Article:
speculo, sive aquis; et in Acoustica ; instrumentum enim auditus obici intra cavernam simile. Hæc pauca enumerasse sufficiet ad exempla. Quinimo Magia Persarum (quæ in tantum est celebrata) in eo potissimum versabatur, ut architecturas et fabricas rerum naturalium et civilium symbolizantes notaret. Neque hæc omnia quæ diximus, et alia hujus generis, similitudines meræ sunt (quales hominibus fortasse parum perspicacibus videri possint), sed plane una eademque naturæ vestigia aut signacula, diversis materiis et subjectis

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i That the word speculum is here used for “a glass” appears from the corresponding passage in the Advancement of Learning. This use of the word, though certainly uncommon, is sanctioned by the authority of C. Agrippa, who, distinguishing lenses from mirrors, calls the former “ specula perspicua." See his celebrated work, De incertitudine et vanitate scientiarum, with which Bacon seems, though he has spoken with undeserved contempt of its author, to have been familiar. The phrase used by S. Paul, -- we see through a glass," is in the Vulgate“ videmus per speculum," but it is at least doubtful whether in both versions it was not intended to suggest the idea of vision by reflected light; -so that the authority of the English translators cannot be cited in support of Bacon's use of the word " speculum;” though on the other hand there are commentators who affirm that the word used in the original (égóttpov) means what in Latin is denoted by “speculare,” in which case the vision di' Łoóttpov is of course by transmitted light.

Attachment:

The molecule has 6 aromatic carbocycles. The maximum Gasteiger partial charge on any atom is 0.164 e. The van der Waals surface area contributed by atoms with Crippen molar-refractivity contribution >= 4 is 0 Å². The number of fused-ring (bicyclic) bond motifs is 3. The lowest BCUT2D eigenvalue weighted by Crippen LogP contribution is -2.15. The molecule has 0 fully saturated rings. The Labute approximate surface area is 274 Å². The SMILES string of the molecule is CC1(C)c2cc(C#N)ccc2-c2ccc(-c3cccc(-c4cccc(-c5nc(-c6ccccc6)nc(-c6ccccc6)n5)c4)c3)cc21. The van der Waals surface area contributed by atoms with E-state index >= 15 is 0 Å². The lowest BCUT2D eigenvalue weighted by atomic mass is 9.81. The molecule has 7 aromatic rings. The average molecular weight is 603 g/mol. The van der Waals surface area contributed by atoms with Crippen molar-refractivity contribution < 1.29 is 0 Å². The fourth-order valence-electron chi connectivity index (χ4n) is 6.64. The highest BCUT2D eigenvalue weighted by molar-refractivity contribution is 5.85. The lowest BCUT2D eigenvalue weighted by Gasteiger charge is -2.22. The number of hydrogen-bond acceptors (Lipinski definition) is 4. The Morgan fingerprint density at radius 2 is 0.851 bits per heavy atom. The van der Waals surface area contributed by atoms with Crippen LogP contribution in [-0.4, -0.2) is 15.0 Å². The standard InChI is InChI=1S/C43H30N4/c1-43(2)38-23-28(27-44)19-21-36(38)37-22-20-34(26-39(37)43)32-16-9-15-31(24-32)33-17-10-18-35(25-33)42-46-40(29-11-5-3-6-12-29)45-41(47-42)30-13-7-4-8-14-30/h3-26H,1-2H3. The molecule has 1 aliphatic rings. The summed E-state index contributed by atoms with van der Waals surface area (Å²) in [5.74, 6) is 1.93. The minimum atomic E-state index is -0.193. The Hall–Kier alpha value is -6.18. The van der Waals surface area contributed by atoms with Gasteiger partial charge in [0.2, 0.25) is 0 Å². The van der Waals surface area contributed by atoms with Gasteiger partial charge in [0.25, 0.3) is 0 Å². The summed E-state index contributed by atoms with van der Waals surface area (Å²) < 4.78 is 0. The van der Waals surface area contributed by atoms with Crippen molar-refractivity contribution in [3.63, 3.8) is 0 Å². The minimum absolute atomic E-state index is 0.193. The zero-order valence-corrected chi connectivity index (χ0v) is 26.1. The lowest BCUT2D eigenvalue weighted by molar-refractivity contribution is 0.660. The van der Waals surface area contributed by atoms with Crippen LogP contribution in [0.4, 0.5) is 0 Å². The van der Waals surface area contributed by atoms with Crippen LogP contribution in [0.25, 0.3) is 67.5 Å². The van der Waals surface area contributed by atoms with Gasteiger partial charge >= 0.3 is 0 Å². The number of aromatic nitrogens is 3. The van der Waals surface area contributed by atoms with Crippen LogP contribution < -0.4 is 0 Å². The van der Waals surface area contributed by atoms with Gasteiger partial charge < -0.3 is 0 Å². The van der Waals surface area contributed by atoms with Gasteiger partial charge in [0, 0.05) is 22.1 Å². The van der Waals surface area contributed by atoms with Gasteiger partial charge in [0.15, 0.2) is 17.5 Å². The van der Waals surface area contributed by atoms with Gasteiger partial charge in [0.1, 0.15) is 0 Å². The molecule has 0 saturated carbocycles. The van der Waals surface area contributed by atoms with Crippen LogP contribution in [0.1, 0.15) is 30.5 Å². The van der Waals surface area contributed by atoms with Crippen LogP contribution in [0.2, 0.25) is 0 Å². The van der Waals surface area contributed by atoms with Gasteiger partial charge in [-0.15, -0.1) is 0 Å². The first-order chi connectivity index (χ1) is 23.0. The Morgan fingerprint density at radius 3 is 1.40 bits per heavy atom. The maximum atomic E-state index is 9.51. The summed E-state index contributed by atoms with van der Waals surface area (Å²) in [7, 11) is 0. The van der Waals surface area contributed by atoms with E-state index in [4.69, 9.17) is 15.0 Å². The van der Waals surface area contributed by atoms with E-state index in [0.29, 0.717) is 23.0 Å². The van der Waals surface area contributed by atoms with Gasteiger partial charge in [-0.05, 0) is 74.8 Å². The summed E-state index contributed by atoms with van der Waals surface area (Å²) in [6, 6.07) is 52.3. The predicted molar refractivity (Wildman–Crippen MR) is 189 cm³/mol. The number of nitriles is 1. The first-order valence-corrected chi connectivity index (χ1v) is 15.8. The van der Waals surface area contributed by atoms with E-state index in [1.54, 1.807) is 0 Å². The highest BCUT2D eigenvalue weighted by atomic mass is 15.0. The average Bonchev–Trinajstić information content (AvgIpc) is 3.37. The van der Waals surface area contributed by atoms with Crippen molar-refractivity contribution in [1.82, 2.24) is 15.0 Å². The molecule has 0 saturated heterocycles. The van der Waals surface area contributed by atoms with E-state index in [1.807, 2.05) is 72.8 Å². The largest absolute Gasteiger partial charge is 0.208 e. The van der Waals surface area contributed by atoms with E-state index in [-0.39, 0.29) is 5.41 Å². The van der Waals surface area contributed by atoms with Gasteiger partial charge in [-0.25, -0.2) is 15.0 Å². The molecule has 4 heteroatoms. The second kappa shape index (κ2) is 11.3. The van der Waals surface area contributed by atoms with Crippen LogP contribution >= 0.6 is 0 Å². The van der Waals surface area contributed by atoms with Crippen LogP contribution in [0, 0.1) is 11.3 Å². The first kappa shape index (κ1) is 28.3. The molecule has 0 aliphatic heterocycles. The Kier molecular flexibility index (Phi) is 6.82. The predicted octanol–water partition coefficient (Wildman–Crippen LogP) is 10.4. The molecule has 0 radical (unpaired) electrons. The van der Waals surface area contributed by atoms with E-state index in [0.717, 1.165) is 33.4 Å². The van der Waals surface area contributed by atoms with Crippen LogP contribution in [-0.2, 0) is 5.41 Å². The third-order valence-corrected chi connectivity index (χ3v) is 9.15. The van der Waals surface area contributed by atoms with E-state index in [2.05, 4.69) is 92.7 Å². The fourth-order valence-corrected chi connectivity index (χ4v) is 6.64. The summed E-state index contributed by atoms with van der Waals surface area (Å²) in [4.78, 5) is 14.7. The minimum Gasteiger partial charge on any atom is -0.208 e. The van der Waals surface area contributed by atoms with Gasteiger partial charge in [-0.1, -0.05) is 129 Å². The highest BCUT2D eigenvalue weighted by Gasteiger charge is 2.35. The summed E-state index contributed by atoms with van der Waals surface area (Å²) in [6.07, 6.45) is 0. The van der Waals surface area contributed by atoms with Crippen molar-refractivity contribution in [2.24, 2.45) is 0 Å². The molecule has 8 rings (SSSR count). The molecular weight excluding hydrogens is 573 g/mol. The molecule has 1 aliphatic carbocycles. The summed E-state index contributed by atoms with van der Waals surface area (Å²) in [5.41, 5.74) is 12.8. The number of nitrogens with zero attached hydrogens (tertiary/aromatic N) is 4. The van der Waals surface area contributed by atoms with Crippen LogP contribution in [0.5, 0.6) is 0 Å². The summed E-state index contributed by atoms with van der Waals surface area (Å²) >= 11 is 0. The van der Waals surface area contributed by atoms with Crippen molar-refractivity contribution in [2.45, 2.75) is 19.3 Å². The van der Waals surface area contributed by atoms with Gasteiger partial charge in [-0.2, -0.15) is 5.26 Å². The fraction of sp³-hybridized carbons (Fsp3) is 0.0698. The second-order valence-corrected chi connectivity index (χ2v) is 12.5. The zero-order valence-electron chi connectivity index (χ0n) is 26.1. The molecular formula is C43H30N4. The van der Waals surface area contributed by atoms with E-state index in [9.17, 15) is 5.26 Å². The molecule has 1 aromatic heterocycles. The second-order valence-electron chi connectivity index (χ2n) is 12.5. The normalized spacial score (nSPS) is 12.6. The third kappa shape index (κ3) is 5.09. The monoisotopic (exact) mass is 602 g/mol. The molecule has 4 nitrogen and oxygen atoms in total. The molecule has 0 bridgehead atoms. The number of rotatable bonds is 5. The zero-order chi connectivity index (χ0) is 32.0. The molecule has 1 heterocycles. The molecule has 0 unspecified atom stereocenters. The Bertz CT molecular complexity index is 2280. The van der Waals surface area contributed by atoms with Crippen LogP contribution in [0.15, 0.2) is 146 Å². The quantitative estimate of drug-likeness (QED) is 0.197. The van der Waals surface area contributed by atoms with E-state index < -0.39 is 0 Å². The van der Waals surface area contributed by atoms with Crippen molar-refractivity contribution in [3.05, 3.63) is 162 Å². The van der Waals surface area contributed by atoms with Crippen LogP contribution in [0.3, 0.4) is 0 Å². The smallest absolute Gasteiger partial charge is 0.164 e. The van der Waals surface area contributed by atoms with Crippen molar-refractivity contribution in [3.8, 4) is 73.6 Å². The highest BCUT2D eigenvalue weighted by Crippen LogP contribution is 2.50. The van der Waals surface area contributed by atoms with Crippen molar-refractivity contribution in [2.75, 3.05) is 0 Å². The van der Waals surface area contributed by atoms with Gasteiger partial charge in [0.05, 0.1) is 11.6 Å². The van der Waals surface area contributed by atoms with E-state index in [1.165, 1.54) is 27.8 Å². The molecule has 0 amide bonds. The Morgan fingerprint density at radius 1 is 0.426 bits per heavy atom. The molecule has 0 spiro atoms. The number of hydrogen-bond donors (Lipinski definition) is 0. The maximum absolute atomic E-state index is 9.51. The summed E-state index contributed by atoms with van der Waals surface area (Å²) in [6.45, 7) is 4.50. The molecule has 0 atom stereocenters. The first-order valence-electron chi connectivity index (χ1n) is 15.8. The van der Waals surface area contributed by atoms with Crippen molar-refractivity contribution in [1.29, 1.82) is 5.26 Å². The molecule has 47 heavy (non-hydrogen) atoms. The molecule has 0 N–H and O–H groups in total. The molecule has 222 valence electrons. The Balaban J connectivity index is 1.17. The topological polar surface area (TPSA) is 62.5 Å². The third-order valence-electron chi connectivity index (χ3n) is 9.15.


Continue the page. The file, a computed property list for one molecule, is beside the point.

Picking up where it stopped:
2 The system of Zoroaster, with which we are but imperfectly acquainted, was at one time the subject of almost as many idle fancies as the philosophy of Hermes Trismegistus. The first idea of the connexion between the Persian magic and the art of government was suggested by the circumstance mentioned in the Alcibiades of Plato that the princes of Persia were by the same persons instructed in politics and in magic. Thus the elder Mirandula observes, “ Utriusque (Zoroastris et Zamolxidis) magia quid sit, Platonem si per contemur, respondebit in Alcibiade, Zoroastris magiam non esse aliud quam divinam scientiam, quâ filios Persarum regum erudiebant, ut ad exemplar mundanæ reipublicæ suam ipsi regere rempublicam edocerentur” Johannis Pici Mirandulæ Apologia. (But compare J. F. Mirandula for an account of his uncle's change of opinion on this subject. Vide his De Rerum Prænotione, vii. c. 2.)

The reference to Plato in the passage I have quoted is rather an unscrupulous one, as Plato gives no information as to the nature of the Persian magic.